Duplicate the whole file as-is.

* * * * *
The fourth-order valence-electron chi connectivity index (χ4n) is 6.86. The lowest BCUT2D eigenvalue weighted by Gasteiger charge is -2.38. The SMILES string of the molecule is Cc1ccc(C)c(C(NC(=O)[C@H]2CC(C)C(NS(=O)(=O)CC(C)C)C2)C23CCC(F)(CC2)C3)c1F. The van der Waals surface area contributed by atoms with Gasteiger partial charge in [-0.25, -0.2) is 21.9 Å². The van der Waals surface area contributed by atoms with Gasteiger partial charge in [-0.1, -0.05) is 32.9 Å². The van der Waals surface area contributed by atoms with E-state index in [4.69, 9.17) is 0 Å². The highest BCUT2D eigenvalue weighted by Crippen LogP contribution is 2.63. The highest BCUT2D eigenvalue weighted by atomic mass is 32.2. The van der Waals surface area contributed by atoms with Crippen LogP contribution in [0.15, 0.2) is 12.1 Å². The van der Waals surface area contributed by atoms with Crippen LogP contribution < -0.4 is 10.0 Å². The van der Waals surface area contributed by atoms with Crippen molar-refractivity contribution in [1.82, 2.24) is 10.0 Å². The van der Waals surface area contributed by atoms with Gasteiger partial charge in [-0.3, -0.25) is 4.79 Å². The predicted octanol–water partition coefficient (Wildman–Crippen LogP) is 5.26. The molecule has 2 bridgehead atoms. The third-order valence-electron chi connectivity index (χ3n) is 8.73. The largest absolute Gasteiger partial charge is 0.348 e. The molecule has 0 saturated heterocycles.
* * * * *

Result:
The fourth-order valence-electron chi connectivity index (χ4n) is 6.86. The lowest BCUT2D eigenvalue weighted by Gasteiger charge is -2.38. The SMILES string of the molecule is Cc1ccc(C)c(C(NC(=O)[C@H]2CC(C)C(NS(=O)(=O)CC(C)C)C2)C23CCC(F)(CC2)C3)c1F. The van der Waals surface area contributed by atoms with Gasteiger partial charge in [-0.25, -0.2) is 21.9 Å². The van der Waals surface area contributed by atoms with Gasteiger partial charge in [-0.1, -0.05) is 32.9 Å². The van der Waals surface area contributed by atoms with E-state index in [4.69, 9.17) is 0 Å². The highest BCUT2D eigenvalue weighted by Crippen LogP contribution is 2.63. The highest BCUT2D eigenvalue weighted by atomic mass is 32.2. The van der Waals surface area contributed by atoms with Crippen LogP contribution in [0.15, 0.2) is 12.1 Å². The van der Waals surface area contributed by atoms with Crippen LogP contribution < -0.4 is 10.0 Å². The van der Waals surface area contributed by atoms with Crippen molar-refractivity contribution in [1.82, 2.24) is 10.0 Å². The van der Waals surface area contributed by atoms with Gasteiger partial charge in [-0.3, -0.25) is 4.79 Å². The predicted octanol–water partition coefficient (Wildman–Crippen LogP) is 5.26. The molecule has 2 bridgehead atoms. The third-order valence-electron chi connectivity index (χ3n) is 8.73. The largest absolute Gasteiger partial charge is 0.348 e. The molecule has 0 saturated heterocycles.